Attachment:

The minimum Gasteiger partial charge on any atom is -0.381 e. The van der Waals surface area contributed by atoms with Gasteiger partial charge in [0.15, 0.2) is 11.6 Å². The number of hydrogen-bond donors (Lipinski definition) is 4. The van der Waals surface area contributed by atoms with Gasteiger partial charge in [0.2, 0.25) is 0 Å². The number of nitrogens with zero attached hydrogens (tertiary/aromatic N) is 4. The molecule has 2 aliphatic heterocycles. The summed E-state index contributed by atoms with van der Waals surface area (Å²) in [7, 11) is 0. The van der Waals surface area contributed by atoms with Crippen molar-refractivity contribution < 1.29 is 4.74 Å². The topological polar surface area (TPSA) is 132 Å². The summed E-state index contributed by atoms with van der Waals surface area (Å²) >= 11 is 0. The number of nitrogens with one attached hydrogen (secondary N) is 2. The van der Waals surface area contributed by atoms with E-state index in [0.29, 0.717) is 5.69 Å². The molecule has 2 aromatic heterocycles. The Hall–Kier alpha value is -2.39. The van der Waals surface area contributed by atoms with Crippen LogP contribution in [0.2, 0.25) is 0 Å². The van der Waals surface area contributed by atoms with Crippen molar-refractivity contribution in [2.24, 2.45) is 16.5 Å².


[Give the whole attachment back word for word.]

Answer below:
The minimum Gasteiger partial charge on any atom is -0.381 e. The van der Waals surface area contributed by atoms with Gasteiger partial charge in [0.15, 0.2) is 11.6 Å². The number of hydrogen-bond donors (Lipinski definition) is 4. The van der Waals surface area contributed by atoms with Gasteiger partial charge in [0.2, 0.25) is 0 Å². The number of nitrogens with zero attached hydrogens (tertiary/aromatic N) is 4. The molecule has 2 aliphatic heterocycles. The summed E-state index contributed by atoms with van der Waals surface area (Å²) in [7, 11) is 0. The van der Waals surface area contributed by atoms with Crippen molar-refractivity contribution < 1.29 is 4.74 Å². The topological polar surface area (TPSA) is 132 Å². The summed E-state index contributed by atoms with van der Waals surface area (Å²) >= 11 is 0. The number of nitrogens with one attached hydrogen (secondary N) is 2. The van der Waals surface area contributed by atoms with E-state index in [0.29, 0.717) is 5.69 Å². The molecule has 2 aromatic heterocycles. The Hall–Kier alpha value is -2.39. The van der Waals surface area contributed by atoms with Crippen LogP contribution in [0.2, 0.25) is 0 Å². The van der Waals surface area contributed by atoms with Crippen molar-refractivity contribution in [2.24, 2.45) is 16.5 Å².